One day after a particularly ugly spat, she left. She was found wandering the streets by another domestic help who took her to her employer. On hearing her story, this person advised her to go to the police. Salmi broke down. She begged him for some money and a ticket to go home. However, she couldn’t remember where home was. This person took pity on her and searched on the internet for an NGO that could help her. He came across Nirmana.

Subhash Bhatnagar, who runs Nirmana, recollects how hard they tried to find out where she was from. Several rescued girls from Assam spoke to her but none of them had a clue as to which part of Assam she belonged to, until almost as a miracle an older girl from her village who had also been trafficked by Phillip recognized her. From her, they got to know of her village. Luckily her father had lodged an FIR with the police and also sought assistance from a local NGO in Assam. It was this NGO that swung into action, contacted her father and sent him to Delhi with all her documents.

Salmi’s story is like a fairy tale. There are many like her who never make it back home, who completely lose their identity and spend the rest of their lives clutching the fading memories of their homes, far away.

Salmi’s story is not only a story about trafficking. It is the story of thousands of hapless domestic workers, who in the absence of a law that ensures safe migration and rights, end up in the hands of unscrupulous agents of placement agencies who force them into a life of virtual slavery from which there are little chances of escape.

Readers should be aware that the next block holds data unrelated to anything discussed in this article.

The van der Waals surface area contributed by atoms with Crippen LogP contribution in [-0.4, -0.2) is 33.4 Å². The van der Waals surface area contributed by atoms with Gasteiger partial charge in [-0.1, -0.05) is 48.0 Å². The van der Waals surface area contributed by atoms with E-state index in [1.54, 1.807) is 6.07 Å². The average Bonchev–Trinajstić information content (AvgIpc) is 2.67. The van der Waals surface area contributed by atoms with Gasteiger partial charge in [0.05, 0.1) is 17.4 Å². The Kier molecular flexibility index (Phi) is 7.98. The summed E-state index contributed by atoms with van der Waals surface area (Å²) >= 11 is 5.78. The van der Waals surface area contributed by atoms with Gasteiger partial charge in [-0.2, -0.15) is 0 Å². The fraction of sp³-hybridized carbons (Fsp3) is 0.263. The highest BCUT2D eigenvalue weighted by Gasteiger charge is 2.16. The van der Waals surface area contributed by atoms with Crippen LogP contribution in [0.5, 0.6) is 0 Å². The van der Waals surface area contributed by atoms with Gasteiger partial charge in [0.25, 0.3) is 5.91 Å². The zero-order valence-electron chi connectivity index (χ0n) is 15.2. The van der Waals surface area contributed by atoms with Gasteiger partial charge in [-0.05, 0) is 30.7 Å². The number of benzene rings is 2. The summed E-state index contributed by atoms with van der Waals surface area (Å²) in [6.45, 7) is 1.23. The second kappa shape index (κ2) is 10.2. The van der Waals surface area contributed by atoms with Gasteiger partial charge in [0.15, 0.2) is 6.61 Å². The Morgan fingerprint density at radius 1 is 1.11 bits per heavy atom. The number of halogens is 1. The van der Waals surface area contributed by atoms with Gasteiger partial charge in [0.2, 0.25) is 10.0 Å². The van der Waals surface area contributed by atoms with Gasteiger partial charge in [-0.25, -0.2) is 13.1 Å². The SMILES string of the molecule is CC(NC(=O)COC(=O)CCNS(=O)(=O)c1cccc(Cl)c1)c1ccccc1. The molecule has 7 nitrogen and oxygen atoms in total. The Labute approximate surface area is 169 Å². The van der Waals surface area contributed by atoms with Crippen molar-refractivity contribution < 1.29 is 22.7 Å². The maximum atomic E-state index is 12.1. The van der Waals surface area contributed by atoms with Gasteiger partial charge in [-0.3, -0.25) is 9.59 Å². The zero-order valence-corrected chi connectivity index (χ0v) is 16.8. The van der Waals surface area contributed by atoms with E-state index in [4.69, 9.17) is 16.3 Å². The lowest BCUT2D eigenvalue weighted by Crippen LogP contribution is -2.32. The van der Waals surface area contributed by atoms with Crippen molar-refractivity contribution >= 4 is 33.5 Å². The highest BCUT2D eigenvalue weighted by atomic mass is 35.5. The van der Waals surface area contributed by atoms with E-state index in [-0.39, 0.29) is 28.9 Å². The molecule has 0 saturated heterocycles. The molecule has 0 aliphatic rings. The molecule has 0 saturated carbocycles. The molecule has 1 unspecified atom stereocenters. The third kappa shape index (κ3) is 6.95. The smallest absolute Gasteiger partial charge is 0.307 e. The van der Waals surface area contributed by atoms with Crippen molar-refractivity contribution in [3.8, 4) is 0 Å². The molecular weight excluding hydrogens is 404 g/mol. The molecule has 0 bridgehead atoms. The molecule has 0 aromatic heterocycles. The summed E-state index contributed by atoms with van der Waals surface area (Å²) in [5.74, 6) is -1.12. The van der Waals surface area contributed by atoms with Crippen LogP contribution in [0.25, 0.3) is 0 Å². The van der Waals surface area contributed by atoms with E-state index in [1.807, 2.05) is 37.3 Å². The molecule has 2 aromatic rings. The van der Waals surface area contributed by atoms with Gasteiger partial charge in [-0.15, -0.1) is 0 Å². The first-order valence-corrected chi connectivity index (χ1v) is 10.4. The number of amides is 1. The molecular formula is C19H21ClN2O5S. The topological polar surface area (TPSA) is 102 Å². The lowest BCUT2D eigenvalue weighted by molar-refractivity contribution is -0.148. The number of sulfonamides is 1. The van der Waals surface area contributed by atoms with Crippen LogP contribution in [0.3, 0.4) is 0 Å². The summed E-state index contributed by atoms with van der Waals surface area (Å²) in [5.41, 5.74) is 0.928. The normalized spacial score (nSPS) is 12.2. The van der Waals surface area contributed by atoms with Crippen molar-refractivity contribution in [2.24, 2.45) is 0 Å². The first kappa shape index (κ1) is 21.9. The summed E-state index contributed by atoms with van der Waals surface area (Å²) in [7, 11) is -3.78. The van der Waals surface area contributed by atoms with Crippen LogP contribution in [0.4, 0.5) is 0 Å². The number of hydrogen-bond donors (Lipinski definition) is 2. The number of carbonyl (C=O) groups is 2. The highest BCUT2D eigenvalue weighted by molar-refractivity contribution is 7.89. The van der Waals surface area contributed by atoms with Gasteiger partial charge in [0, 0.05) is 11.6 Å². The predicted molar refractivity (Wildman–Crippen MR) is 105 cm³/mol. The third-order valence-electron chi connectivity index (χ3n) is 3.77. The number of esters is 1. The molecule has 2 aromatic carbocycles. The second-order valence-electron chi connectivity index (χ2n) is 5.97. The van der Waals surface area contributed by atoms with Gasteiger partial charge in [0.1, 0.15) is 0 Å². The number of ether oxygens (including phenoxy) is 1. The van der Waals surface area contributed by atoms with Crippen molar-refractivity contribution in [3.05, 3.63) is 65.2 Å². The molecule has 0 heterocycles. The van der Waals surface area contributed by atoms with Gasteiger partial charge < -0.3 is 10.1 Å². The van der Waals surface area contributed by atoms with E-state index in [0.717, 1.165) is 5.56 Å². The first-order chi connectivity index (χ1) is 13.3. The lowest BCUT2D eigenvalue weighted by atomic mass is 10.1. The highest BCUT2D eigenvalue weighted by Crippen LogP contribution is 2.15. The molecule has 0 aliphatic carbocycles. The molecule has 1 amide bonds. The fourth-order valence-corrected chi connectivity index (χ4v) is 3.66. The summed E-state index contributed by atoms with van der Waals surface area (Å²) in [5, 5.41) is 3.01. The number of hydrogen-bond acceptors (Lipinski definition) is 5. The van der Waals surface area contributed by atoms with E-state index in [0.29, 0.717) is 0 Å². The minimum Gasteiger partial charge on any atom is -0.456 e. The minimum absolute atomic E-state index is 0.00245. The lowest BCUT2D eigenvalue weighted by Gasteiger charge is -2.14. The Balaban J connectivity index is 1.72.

A UN report on the status of domestic workers in India states “States such as Chhattisgarh, Jharkhand, West Bengal and Odisha with a dominant adivasi population are sources for inter-state migrant domestic workers. Lack of alternative livelihood options, aspiration to enter into the labour markets to earn a decent living, and also the lack of freedom and independence within one’s own community and family, make young girls an easy prey for trafficking.


Many of these workers face an increased risk of trafficking because of their vulnerability, uninformed and unsafe migration, unprotected nature of work and the highly personalized relationship between the intermediaries who often help unscrupulous agents to take children, adolescent girls and women to cities for work. The full report can be read on http://in.one.un.org/img/uploads/DomesticWorker_Feb2014_Brochure.pdf


While there are a number of good Samaritans in Salmi’s story, who are the villains?  The family who employed Salmi? Phillip, the trafficker? or the unscrupulous employment agencies who employ people like him?

In this story, Salmi’s employers had to pay heavy compensation. They pleaded that they had paid her salary regularly to the placement agency that Phillip represented, and even produced receipts. The Child Welfare Council took a stern view of the fact that they had employed a young child and asked the police to produce Phillip.

Phillip was untraceable. Why can’t the likes of Phillip be brought before the law? Why can’t agencies be summoned by Courts?

Subhash feels that the key to this problem lies in registering employers. Agencies are elusive and maintain need based contacts with the domestic helps they place. They however keep in touch with the employers, albeit on their own terms, for collecting salaries of the domestic helps.

Subhash also feels that there needs to be a tripartite contract between the employer, employee and the agency in which the terms and conditions of employment are clearly spelt out.

The demand for domestic workers, especially in places like the National Capital is only likely to increase, with more and more middle class women joining the work force.  This demand is likely to increase the flow of hapless women from tribal areas, the east, north east and other belts where eking out a livelihood is difficult. Social scientists have termed this flow as an ‘economic migration’“ or ‘distress migration’.